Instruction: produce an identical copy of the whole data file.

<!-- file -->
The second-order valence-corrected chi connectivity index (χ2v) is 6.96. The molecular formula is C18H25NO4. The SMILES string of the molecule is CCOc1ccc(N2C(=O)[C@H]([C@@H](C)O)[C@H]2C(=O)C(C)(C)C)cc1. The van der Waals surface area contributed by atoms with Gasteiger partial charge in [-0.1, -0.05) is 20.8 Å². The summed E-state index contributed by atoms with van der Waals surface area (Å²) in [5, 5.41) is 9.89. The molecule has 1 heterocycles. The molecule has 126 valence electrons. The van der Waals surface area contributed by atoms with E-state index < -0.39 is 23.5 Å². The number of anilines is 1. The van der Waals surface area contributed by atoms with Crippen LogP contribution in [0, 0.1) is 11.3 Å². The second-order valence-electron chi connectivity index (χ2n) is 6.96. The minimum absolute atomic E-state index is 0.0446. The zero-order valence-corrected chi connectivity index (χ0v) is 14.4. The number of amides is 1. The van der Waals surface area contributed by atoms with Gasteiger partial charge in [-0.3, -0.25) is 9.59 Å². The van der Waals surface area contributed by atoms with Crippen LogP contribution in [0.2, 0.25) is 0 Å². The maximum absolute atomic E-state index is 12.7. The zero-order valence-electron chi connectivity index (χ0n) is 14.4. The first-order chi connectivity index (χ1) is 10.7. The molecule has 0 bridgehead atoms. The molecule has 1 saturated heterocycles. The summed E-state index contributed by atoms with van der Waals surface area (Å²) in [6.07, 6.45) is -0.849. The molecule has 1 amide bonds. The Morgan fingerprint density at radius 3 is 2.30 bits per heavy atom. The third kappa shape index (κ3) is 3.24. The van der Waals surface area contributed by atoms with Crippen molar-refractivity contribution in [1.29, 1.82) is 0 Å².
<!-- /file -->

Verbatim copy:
The second-order valence-corrected chi connectivity index (χ2v) is 6.96. The molecular formula is C18H25NO4. The SMILES string of the molecule is CCOc1ccc(N2C(=O)[C@H]([C@@H](C)O)[C@H]2C(=O)C(C)(C)C)cc1. The van der Waals surface area contributed by atoms with Gasteiger partial charge in [-0.1, -0.05) is 20.8 Å². The summed E-state index contributed by atoms with van der Waals surface area (Å²) in [5, 5.41) is 9.89. The molecule has 1 heterocycles. The molecule has 126 valence electrons. The van der Waals surface area contributed by atoms with E-state index < -0.39 is 23.5 Å². The number of anilines is 1. The van der Waals surface area contributed by atoms with Crippen LogP contribution in [0, 0.1) is 11.3 Å². The second-order valence-electron chi connectivity index (χ2n) is 6.96. The minimum absolute atomic E-state index is 0.0446. The zero-order valence-corrected chi connectivity index (χ0v) is 14.4. The number of amides is 1. The van der Waals surface area contributed by atoms with Gasteiger partial charge in [-0.3, -0.25) is 9.59 Å². The van der Waals surface area contributed by atoms with Crippen LogP contribution in [0.2, 0.25) is 0 Å². The maximum absolute atomic E-state index is 12.7. The zero-order valence-electron chi connectivity index (χ0n) is 14.4. The first-order chi connectivity index (χ1) is 10.7. The molecule has 0 bridgehead atoms. The molecule has 1 saturated heterocycles. The summed E-state index contributed by atoms with van der Waals surface area (Å²) in [6.07, 6.45) is -0.849. The molecule has 1 amide bonds. The Morgan fingerprint density at radius 3 is 2.30 bits per heavy atom. The third kappa shape index (κ3) is 3.24. The van der Waals surface area contributed by atoms with Crippen molar-refractivity contribution in [1.29, 1.82) is 0 Å².